TaylorMade and Cobra see their shapes as the current and foreseeable future of driver design. Callaway sees them as yet another compromise.
As the center of gravity moves away from the face – as is the case with high MOI designs – spin robustness (spin consistency) drops off. I’d be remiss not to point out that the problem with forward center of gravity designs is that they mandate low MOI.
Before we move on, there are three things I should say. The first is that companies that produce drivers with high top-to-bottom MOI (Ixx) will almost certainly dispute any suggestion of a lack of spin robustness. Secondly, others have used face textures to both lower spin and increase spin robustness. It appears that Callaway is doing something similar as Mavrik drivers feature an appreciably more textured face than its previous driver offerings. Finally, stories that argue that MOI isn’t as important as its made out to be invariably come from companies who produce low MOI drivers.
So is the Callaway Mavrik a low MOI driver? Hell yes, it is. Callaway says the total MOI of the Mavrik driver is in the 7000 range. By way of comparison, the highest total MOI drivers on the market exceed 9000, and the overwhelming majority are in the low-to-mid 8000s. By any reasonable comparison, the Callaway Mavrik is a low MOI driver. “And we’re actually kind of proud of that,” says Hocknell. Low MOI doesn’t have to mean unforgiving.
Not only does Mavrik boost off-center ball speeds over Epic Flash, but it also improves them to the degree that Callaway doesn’t need to rely on MOI to maintain ball speed. The face does most of the work. That allows Callaway to shift the center of gravity forward, which provides that spin robustness we were just talking about.
Callaway says Mavrik is more forgiving than Epic Flash. To put a number on it, the company says, despite the lower MOI, its new face design improves downrange dispersion by 13%.
As the risk of damning Mavrik with faint praise, Callaway says that it used AI to improve the acoustic properties of the driver significantly. While there will always be an element of personal preference where sound and feel are concerned, it’s also true that there are frequencies the collective we find pleasing and those we don’t. We didn’t like Epic Flash.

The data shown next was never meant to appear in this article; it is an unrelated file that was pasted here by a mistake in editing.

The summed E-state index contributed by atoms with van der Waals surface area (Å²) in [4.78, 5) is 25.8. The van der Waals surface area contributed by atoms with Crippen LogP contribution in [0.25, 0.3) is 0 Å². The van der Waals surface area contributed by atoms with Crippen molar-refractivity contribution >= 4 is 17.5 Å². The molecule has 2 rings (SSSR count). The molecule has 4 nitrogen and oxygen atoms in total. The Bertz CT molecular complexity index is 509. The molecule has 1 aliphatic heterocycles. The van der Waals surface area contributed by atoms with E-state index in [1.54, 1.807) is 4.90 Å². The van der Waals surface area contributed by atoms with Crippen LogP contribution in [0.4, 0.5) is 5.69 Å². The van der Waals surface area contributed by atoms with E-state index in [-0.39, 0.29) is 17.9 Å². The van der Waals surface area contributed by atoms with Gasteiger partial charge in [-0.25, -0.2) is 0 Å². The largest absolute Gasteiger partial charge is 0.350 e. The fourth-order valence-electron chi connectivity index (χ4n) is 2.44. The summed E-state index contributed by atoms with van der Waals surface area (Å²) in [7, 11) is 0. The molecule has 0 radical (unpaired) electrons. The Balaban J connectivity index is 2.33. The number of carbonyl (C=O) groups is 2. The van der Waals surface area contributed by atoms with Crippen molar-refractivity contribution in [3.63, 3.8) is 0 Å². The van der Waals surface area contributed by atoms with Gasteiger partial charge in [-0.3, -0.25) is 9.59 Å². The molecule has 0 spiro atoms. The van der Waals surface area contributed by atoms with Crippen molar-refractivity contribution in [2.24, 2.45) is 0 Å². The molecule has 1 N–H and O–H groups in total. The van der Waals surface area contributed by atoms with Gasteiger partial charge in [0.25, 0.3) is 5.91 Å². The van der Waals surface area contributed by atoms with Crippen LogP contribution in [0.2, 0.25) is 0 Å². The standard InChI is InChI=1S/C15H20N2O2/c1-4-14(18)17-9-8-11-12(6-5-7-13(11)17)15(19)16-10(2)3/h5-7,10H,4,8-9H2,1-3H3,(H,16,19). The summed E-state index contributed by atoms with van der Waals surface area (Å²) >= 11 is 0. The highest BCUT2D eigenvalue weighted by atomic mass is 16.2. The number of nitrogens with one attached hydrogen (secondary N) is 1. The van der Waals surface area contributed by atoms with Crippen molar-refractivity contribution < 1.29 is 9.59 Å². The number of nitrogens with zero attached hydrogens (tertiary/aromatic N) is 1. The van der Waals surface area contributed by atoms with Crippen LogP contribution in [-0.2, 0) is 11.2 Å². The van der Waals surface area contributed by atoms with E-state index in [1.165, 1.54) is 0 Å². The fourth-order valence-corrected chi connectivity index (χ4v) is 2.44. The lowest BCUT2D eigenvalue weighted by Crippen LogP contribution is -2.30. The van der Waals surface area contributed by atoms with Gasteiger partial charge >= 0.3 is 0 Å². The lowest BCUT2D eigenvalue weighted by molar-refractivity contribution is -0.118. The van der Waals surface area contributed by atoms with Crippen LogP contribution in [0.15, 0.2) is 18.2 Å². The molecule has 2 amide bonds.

Improving sound involves altering both pitch and the duration over which specific frequencies resonate. Through the AI-driven placement of internal sound ribs, Callaway says it was able to resolve the sound issues.
Hocknell says that “more elaborate on the outside often means more elaborate on the inside.” Within the context of Mavrik, the lack of a track to facilitate the movement of weight around the perimeter likely simplified the task of building sound dampening structures within the driver, but regardless, the feeling inside Callaway is that Mavrik offers a much more satisfying experience at impact.
Aerodynamic Cyclone Shape
By traditional design standards, TaylorMade and Cobra’s tall skirt designs would be considered unconventional. There’s a case to be made that Callaway has taken things a step further. Because it can achieve speed and spin robustness without a big body, Callaway was able to do some things with the shape of its driver to improve the aerodynamics.
With Mavrik’s Cyclone Aero Shape, more so than TaylorMade and Cobra, Callaway flattened the crown a bit and raised the skirt sections of the driver, while keeping the trailing edge high. The standard Mavrik is noticeably shorter from front to back, and to my eye looks a bit like Callaway took Cobra’s Speedzone and made a diagonal cut from the trailing edge of the crown to the front of the sole to remove everything that serves to create low CG and high MOI.